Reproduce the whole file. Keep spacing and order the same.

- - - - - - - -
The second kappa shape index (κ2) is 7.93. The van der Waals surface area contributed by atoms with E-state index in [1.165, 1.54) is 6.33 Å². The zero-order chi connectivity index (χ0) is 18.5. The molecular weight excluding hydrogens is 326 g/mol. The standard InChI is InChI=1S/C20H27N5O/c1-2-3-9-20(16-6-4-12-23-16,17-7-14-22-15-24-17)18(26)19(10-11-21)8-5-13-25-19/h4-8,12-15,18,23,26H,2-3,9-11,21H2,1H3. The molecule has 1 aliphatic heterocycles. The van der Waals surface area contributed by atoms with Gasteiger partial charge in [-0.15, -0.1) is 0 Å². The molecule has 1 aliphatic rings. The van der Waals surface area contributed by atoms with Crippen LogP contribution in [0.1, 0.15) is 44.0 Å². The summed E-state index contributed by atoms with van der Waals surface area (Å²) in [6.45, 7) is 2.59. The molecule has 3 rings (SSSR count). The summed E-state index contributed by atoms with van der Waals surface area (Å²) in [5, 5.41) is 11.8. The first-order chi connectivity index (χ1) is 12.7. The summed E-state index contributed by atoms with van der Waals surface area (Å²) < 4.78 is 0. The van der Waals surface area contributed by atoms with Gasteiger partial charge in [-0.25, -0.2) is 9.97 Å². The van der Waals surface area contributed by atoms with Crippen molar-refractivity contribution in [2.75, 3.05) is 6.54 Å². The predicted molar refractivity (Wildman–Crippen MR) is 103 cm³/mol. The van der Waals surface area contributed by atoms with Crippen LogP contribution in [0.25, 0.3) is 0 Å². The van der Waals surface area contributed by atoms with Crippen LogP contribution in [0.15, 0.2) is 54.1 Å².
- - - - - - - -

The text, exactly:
The second kappa shape index (κ2) is 7.93. The van der Waals surface area contributed by atoms with E-state index in [1.165, 1.54) is 6.33 Å². The zero-order chi connectivity index (χ0) is 18.5. The molecular weight excluding hydrogens is 326 g/mol. The standard InChI is InChI=1S/C20H27N5O/c1-2-3-9-20(16-6-4-12-23-16,17-7-14-22-15-24-17)18(26)19(10-11-21)8-5-13-25-19/h4-8,12-15,18,23,26H,2-3,9-11,21H2,1H3. The molecule has 1 aliphatic heterocycles. The van der Waals surface area contributed by atoms with Gasteiger partial charge in [-0.15, -0.1) is 0 Å². The molecule has 1 aliphatic rings. The van der Waals surface area contributed by atoms with Crippen LogP contribution in [0.1, 0.15) is 44.0 Å². The summed E-state index contributed by atoms with van der Waals surface area (Å²) in [6.45, 7) is 2.59. The molecule has 3 rings (SSSR count). The summed E-state index contributed by atoms with van der Waals surface area (Å²) in [5, 5.41) is 11.8. The first-order chi connectivity index (χ1) is 12.7. The summed E-state index contributed by atoms with van der Waals surface area (Å²) < 4.78 is 0. The van der Waals surface area contributed by atoms with Gasteiger partial charge in [-0.25, -0.2) is 9.97 Å². The van der Waals surface area contributed by atoms with Crippen molar-refractivity contribution in [2.75, 3.05) is 6.54 Å². The predicted molar refractivity (Wildman–Crippen MR) is 103 cm³/mol. The van der Waals surface area contributed by atoms with Crippen LogP contribution in [0.25, 0.3) is 0 Å². The van der Waals surface area contributed by atoms with Crippen LogP contribution in [0.15, 0.2) is 54.1 Å².